Hops have one of the most seductive aromas known to mankind with a spectrum that is staggeringly broad so it is amazing that hops have never been widely explored in distillates. Unfortunately, a notorious louching problem is presented by hops which this exercise will explore. The recipe is less explicit than some of the previous exercises because hops vary so significantly. It is recommended to try the many proposed options and enjoy both your successes and cloudy failures in cocktails.
The inspiration for the hopped gin exercise came from the brilliant but seldom imported Japanese product Kiuchi No Shizuku which is produced by the Hitachino brewery. The famous Hitachino white ale is reportedly distilled once to a low proof, briefly mellowed in barrels, and then re-distilled with more hops, coriander, and orange peel. Other similar distillates might be the seldom imported beer schnapps of Bavaria.
Hopped spirits may not be common to the market because of how hops behave when distilled. A clear distillate is very challenging to achieve when working with hops and clarity is something consumers expect out of un-aged distillates. Unlike hopped distillates, most typical distillates become cloudy when certain compounds are included that are volatile only at high temperatures. These compounds can be avoided by making tales cuts below a certain temperature (which corresponds to a certain alcohol level). Whatever clouds hopped distillates, curiously, comes through at low temperatures and is therefore very difficult to avoid because these compounds overlap with (or even are) much of the hop defining aroma. The poorly soluble compound is likely a terpene and could possibly be separated through terpene separation instead of a heads cut where removal could separate other aroma compounds with it.
Hitachino mellows their distillate in barrels at a low proof before re-distilling which presents a clue. Wonderful research on limoncello, to which terpenes are important in defining flavor, state that if the alcohol content goes below 30%, terpenes are at risk of separating as either a louche or possibly an insoluble oil floating on the top. In the Hitachino production process, terpenes could be separated through mellowing at low proof before re-distillation. Stability tests could then be conducted to determine what percentage of terpenes could be reintroduced to the distillate while maintaining clarity at a range of proofs. A practical test for consumers would be making a chilled shot while maintaining crystal clarity.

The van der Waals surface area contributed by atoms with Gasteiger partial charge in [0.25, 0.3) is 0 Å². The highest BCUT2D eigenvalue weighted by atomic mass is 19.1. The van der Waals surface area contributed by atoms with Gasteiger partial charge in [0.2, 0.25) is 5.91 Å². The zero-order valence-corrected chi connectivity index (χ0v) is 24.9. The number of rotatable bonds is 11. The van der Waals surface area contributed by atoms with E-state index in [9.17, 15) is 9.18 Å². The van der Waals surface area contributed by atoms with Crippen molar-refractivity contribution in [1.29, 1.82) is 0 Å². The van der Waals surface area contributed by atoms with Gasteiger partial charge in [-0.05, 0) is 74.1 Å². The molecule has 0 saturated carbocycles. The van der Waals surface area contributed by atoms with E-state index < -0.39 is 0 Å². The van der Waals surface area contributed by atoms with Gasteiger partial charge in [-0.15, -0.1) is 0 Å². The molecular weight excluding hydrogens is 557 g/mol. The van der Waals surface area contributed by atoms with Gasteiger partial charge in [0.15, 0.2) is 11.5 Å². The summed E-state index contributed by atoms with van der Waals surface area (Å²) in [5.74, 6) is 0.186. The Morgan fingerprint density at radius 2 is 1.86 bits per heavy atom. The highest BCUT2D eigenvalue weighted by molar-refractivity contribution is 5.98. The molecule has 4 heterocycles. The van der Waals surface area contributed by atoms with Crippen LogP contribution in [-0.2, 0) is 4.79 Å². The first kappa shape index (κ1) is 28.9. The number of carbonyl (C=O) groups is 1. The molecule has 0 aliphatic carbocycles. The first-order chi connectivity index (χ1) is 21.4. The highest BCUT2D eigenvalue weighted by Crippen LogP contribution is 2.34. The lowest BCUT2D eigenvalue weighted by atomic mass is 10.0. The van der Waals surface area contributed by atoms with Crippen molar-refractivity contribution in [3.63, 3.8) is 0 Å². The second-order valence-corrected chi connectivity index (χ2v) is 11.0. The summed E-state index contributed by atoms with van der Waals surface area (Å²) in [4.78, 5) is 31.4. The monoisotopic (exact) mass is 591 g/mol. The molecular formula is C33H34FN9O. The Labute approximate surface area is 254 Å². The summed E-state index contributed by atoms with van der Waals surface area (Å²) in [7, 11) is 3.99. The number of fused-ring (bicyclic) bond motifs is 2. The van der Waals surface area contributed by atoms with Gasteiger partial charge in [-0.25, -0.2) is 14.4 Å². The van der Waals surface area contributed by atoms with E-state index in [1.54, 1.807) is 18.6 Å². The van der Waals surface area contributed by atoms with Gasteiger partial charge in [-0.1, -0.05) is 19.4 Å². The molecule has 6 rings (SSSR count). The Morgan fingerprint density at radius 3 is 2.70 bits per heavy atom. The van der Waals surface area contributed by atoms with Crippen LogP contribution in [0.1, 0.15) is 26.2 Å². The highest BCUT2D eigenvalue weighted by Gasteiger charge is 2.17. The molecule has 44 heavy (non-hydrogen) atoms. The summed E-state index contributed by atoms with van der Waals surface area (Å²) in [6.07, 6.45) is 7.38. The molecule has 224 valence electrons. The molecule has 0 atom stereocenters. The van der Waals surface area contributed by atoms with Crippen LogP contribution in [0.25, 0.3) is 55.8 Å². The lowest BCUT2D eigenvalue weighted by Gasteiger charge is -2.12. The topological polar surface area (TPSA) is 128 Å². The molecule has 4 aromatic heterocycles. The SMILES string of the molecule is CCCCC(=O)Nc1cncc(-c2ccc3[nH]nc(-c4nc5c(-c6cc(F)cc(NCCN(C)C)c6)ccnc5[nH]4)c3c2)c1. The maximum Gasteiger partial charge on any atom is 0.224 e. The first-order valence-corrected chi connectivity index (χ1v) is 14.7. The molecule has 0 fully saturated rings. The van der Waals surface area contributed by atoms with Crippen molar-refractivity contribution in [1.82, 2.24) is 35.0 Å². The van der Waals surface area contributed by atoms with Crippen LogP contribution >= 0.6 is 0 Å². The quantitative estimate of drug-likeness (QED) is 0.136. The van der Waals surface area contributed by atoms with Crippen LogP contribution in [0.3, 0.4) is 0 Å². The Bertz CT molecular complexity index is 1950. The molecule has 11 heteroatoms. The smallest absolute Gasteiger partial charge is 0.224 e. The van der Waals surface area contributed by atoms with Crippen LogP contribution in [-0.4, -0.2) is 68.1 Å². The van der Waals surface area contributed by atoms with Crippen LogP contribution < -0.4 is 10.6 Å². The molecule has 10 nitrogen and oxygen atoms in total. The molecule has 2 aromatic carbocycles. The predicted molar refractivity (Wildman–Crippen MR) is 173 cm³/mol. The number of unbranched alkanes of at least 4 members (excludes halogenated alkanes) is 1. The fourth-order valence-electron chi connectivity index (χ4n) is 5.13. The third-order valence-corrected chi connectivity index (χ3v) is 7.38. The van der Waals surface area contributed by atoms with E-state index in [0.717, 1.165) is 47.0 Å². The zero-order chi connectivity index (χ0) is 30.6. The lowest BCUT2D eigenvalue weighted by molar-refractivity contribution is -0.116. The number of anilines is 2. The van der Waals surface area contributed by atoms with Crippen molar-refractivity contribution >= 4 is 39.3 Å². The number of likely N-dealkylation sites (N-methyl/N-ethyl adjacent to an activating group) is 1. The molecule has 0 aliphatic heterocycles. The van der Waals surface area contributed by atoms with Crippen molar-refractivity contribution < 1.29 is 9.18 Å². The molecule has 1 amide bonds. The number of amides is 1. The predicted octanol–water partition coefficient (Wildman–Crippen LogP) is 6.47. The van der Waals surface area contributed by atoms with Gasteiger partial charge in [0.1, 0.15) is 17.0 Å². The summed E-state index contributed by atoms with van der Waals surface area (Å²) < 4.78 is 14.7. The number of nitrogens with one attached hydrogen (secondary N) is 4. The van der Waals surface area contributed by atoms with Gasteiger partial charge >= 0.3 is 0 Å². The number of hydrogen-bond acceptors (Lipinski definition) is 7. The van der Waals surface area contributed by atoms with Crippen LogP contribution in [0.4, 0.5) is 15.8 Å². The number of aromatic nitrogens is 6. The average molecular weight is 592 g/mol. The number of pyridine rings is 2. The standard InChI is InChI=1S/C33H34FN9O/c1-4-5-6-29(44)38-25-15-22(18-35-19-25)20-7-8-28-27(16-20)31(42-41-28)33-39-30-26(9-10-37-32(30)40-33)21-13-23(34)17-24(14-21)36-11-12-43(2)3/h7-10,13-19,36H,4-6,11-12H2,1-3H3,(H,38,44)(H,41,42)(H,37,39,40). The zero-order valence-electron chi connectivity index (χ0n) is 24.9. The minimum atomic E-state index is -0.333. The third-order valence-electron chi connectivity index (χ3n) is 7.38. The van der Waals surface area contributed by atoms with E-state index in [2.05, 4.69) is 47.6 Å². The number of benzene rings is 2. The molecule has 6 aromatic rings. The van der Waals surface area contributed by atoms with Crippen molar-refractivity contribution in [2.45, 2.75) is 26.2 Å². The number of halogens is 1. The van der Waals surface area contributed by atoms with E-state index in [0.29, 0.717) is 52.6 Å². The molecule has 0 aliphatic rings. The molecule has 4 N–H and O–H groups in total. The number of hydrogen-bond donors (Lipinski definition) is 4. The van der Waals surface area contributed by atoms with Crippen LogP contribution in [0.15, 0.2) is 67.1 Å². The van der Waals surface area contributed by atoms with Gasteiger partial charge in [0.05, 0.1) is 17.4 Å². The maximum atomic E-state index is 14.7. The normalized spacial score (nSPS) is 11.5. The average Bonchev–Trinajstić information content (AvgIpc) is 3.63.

Terpenes, which have a piney character, are often separated during the production of citrus essences and the process is described well by Joseph Merory in his text, Food Flavorings. The essential oils spend time in a conical separator where the terpenes accumulate on the surface as an insoluble oil that is easy to separate. Terpenes are also reportedly separated from commercial orange liqueurs due to concerns with either their solubility or possible concerns with their stability as an aroma. Conversely, as previously mentioned, terpenes are critically important to limoncellos where they contribute unique timbre and terroir, but also from the limoncello literature, terpenes reportedly can change detrimentally due to hydrolysis.
A concern about hopped distillates which can be explored (with self control not to drink it all!) is whether they change markedly over time which might be a reason they have never been common to the market. Hops are so magical an aroma that you would think every major gin distiller has explored them but perhaps taken a pass due to consumer notions of the stability of distillates. Certain hop distillates explored during development of this exercise have sat around longer than a year and some varietals seem to have lost aroma though age-ability trials were never set up systematically so no conclusions can be drawn for sure. There is also unexplored concerns whether the compound responsible for skunking beer is volatile and could effect a hop distillate stored in clear bottles. Supply chain management is much different than it used to be and with a more educated consumer base, there might now be room for a hopped distillate with a best by date.
The recipe tries to present an elegant starting point for hop aroma that works for nearly every varietal, but if the goal is to learn more about terpene management it may make sense to distill a concentrate, lower the proof, patiently separate the terpenes, re-distill, blend down with plain gin, then re-introduce the terpenes while doing stability tests.
500 mL dry gin (Seagram’s)
8 g hops (Cascade is a good place to start, but experiment with numerous types)
Mix and re-distill together on high reflux until the thermometer on the still reads 93.33°C. Going past 93.33°C may result in a cloudy distillate for other reasons.
Using your hydrometer re-cut the distillate to your desired proof (recommended 80-90).
Hops vary in the potency of their aroma. If the hop distillate is too aromatic it can always be diluted with more plain gin.
It may also be rewarding to collect the product one ounce at a time in small canning jars then dilute them one at a time from the beginning into the first half of the hearts to reduce the proof by 50%. This will illustrate how the first fractions louche. The distillate can slowly be married from the back to the front exploring the sensory contribution of each re-introduced fraction.
I.P.A. → I.P.C. (Imperial Pegu Club)
1.5 oz. Cascade hopped gin
.75 oz. triple-sec
.75 oz. lime juice
dash Angostura bitters
1 oz. Pacific Jade hopped gin
1 oz. sweet vermouth
1 oz. Campari
expressed oil of grapefruit peel
hopped Gin Fizz
1.5 oz. Chinook hopped gin
.75 oz. lemon juice
.75 oz. simple syrup (1:1)
top with soda water